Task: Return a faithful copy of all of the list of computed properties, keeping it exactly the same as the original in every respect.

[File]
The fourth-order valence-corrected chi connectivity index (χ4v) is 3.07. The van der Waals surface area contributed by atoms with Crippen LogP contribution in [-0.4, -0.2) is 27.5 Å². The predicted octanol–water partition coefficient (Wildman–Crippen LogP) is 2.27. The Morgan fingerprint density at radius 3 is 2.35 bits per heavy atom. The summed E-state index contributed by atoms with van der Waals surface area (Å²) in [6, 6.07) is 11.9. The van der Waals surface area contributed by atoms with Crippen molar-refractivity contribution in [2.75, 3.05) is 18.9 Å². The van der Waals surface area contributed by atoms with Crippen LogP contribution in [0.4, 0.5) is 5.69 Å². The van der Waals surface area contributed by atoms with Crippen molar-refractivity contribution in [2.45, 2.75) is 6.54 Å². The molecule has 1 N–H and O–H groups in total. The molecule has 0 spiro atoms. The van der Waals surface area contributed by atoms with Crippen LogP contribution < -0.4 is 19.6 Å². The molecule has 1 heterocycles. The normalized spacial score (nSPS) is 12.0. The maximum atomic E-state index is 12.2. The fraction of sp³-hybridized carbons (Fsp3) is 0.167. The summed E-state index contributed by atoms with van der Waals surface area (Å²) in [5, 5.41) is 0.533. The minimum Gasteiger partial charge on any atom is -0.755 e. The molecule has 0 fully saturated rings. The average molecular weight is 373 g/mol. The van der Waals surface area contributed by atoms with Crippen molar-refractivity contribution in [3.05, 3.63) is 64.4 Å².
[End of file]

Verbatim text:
The fourth-order valence-corrected chi connectivity index (χ4v) is 3.07. The van der Waals surface area contributed by atoms with Crippen LogP contribution in [-0.4, -0.2) is 27.5 Å². The predicted octanol–water partition coefficient (Wildman–Crippen LogP) is 2.27. The Morgan fingerprint density at radius 3 is 2.35 bits per heavy atom. The summed E-state index contributed by atoms with van der Waals surface area (Å²) in [6, 6.07) is 11.9. The van der Waals surface area contributed by atoms with Crippen molar-refractivity contribution in [2.75, 3.05) is 18.9 Å². The van der Waals surface area contributed by atoms with Crippen LogP contribution in [0.4, 0.5) is 5.69 Å². The van der Waals surface area contributed by atoms with Crippen molar-refractivity contribution in [2.45, 2.75) is 6.54 Å². The molecule has 1 N–H and O–H groups in total. The molecule has 0 spiro atoms. The van der Waals surface area contributed by atoms with Crippen LogP contribution < -0.4 is 19.6 Å². The molecule has 1 heterocycles. The normalized spacial score (nSPS) is 12.0. The maximum atomic E-state index is 12.2. The fraction of sp³-hybridized carbons (Fsp3) is 0.167. The summed E-state index contributed by atoms with van der Waals surface area (Å²) in [5, 5.41) is 0.533. The minimum Gasteiger partial charge on any atom is -0.755 e. The molecule has 0 fully saturated rings. The average molecular weight is 373 g/mol. The van der Waals surface area contributed by atoms with Crippen molar-refractivity contribution in [3.05, 3.63) is 64.4 Å².